1. The accused in this case was charged with disobedience of a notice served on him by the Union Board to vacate an encroachment. He then represented that it had been removed which was found to be untrue. An application to be given the site was refused and finally notice was issued to him Under Section 159(1) which he did not obey. Process was sent to the accused and the case was taken up by one Magistrate who was succeeded by another. The accused claimed a de novo trial. In the course of the de novo trial the defence was set up that as the accused had been previously convicted of the same offence he could not be again tried. The learned Sub-Magistrate for this and other reasons said:
I do not see sufficient grounds to proceed further. I dismiss the complaint Under Section 203, Criminal P.C.
2. That is quite obviously a wrong order. Notice having gone to the accused and arguments having been heard the proceedings had gone past the stage at which the complaint could be dismissed. The trial was one under the Summons Chapter and the proper order should have been one of acquittal. Notice was however sent to the Public Prosecutor and to the accused about this revision petition and they have been heard. I must treat this petition as one in substance against an acquittal. If it had been one against the dismissal of the complaint Under Section 203 it would have been disposed of without notice to the other side. I have in a recent case Moidi Beary v. President Taluk Board, Mangalore : AIR1932Mad535 dealt with the question whether a previous acquittal or conviction bars a prosecution for disobedience of a fresh notice Under Section 159(1), Local Boards Act; and following Narayana Ayyar v. Rakkupayal  M.W.N. 645, I decided that it does not and that the offence was the disobedience of the notice and not the encroachment. I have dealt there with all the cases cited on either side and see no reason to alter my opinion. The next reason given by the learned Magistrate is that Section 26, General Clauses Act, makes the prosecution illegal. That section has no application if the offences are distinct as I held there following Narayana Ayyar v. Rakkupayal  M.W.N. 645. It was attempted to be argued that there is a difference between a previous trial ending in a conviction and one ending in acquittal. I am unable to see where the distinction lies. If there were any distinction I should have thought that the accused should be in a better position after an acquittal than after a conviction. The last argument raised is that the accused should have been proceeded against Under Section 207(2) and that as this was not done he could not be proceeded against Under Section 159(1). Assuming that he could have been proceeded against Under Section 207(2) I fail to see why the President of the Panchayat Board was not at liberty to choose the milder Section 159 (1). Thi3 gave the accused a locus penitentiae as he could obey the notice whereas Under Section 207 he could not escape the punishment for continuing the encroachment after the conviction. A complainant may pursue any one of several remedies he has: vide Subbuswami Goundan v. Kamakshi Ammal A.I.R. 1929 Mad. 834. It cannot be true that because a man can be proceeded against Under Section 207(2) he cannot be proceeded against Under Section 159(1). Obviously so, for supposing that after the first conviction he still fails to vacate the place for a certain number of days, then vacates it, trespasses again, is served with a notice Under Section 159(1) and disobeys such notice, it is perfectly clear that he can be proceeded against for disobedience of the notice Under Section 159(1) or for the period during which he failed to vacate the site after his conviction Under Section 207(2) and the fact that a prosecution Under Section 207(2) is not launched against him would not at all prevent his being prosecuted Under Section 159(1).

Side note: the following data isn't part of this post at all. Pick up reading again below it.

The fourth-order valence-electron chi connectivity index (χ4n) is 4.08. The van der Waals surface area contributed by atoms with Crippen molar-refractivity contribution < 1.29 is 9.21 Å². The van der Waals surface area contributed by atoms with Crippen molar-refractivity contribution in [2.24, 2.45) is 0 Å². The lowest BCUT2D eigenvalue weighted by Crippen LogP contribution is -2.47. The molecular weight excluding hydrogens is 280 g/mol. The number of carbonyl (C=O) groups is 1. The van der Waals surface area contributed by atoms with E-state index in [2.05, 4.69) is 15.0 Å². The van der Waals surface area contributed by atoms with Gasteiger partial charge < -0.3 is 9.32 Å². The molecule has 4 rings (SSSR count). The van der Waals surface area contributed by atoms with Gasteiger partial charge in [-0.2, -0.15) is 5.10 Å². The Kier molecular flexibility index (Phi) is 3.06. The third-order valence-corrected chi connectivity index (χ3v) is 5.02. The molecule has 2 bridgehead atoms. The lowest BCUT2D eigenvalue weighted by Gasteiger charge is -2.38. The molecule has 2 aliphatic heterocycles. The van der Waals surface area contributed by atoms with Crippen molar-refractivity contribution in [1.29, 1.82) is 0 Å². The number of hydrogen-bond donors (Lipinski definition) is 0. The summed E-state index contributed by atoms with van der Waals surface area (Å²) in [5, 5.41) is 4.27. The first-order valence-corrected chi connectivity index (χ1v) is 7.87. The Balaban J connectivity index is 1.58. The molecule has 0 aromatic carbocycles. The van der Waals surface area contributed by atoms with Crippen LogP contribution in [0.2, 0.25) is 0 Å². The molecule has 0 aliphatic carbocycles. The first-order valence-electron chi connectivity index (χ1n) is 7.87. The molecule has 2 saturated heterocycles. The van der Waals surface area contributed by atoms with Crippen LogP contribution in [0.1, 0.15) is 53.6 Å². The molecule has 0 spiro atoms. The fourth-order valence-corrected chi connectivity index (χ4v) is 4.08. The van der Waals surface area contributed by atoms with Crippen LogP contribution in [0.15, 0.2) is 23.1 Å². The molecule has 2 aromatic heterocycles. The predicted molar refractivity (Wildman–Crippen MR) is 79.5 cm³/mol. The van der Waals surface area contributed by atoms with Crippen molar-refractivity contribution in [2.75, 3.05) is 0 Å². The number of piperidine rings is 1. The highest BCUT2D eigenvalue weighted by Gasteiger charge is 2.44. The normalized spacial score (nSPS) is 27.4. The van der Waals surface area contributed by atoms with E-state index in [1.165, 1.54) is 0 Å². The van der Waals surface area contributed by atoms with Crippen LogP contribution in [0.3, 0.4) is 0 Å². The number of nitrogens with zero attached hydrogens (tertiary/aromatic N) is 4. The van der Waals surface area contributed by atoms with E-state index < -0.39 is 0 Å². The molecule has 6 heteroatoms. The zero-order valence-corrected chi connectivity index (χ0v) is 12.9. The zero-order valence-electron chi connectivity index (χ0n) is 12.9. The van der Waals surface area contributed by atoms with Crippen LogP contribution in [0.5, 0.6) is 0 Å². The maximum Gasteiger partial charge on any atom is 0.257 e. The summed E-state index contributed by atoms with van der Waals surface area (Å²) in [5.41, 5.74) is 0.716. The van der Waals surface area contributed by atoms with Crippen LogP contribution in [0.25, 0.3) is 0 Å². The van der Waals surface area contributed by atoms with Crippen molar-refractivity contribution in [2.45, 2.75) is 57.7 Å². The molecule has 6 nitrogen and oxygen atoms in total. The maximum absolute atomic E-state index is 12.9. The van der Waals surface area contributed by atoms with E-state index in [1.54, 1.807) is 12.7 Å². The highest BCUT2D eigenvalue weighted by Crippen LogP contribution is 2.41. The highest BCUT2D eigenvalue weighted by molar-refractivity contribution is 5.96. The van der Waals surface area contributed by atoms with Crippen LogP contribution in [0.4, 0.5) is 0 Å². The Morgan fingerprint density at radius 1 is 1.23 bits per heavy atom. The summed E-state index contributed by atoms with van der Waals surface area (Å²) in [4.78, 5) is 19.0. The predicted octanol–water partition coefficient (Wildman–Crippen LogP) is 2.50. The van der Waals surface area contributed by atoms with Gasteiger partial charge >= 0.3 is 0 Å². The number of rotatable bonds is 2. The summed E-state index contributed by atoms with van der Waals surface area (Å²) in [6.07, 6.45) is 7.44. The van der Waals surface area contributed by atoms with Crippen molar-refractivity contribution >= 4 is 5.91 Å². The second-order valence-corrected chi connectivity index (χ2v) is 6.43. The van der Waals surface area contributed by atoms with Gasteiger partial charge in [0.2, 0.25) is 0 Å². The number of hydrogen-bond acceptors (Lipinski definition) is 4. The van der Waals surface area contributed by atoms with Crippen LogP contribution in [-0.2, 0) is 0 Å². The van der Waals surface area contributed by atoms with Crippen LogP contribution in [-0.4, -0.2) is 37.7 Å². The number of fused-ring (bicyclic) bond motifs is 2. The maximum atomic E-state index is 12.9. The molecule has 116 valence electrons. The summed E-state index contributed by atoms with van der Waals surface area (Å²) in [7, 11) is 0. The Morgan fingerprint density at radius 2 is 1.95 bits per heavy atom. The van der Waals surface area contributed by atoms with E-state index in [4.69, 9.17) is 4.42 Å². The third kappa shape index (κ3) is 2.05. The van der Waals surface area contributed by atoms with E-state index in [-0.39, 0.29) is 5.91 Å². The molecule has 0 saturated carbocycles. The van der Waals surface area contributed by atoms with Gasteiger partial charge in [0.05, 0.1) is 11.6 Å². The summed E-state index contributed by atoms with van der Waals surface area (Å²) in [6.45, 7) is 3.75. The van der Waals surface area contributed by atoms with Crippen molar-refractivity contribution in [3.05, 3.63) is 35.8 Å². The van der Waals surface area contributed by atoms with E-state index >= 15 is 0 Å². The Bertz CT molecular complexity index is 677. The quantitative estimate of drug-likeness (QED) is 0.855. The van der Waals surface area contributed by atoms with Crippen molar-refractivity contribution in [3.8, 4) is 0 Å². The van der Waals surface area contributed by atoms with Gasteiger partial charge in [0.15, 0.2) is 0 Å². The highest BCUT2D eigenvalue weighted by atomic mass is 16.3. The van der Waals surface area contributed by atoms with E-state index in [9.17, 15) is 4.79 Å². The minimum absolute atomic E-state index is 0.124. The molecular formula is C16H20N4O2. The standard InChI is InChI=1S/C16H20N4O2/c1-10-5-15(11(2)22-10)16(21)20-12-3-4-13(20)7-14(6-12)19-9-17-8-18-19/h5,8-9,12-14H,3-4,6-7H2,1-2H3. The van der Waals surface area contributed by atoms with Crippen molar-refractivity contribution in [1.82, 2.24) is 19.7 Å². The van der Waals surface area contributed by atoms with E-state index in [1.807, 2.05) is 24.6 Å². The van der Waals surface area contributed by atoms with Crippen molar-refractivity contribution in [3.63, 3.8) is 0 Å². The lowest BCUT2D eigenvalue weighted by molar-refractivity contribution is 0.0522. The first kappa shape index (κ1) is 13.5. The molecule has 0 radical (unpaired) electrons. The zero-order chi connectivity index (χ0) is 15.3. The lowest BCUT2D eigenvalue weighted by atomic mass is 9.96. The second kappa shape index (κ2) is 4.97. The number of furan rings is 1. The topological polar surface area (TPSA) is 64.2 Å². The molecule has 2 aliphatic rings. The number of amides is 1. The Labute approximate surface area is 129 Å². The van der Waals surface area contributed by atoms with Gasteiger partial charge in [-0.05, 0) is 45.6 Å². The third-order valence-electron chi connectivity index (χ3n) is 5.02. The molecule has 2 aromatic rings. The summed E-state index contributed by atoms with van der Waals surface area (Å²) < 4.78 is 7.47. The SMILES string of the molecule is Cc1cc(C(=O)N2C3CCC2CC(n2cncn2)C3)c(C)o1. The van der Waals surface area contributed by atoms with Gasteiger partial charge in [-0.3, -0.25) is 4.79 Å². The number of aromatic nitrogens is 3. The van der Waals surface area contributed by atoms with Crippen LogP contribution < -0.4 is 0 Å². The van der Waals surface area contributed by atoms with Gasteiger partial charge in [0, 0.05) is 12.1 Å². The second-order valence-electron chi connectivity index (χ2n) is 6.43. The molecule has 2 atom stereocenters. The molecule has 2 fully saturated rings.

3. The real object of the contention in this case seems to be that if the accused is proceeded against Under Section 207(2) he intends to raise as a defence the plea of limitation. I express no opinion at all as to whether that would be a good defence. Although, as I have said, I must take this to be a private revision petition against an acquittal, nevertheless as it is a question of law and as I consider it to be a matter of public importance this revision petition is allowed. The acquittal, as I must call it, is set aside and the accused should be tried by some other Magistrate having jurisdiction.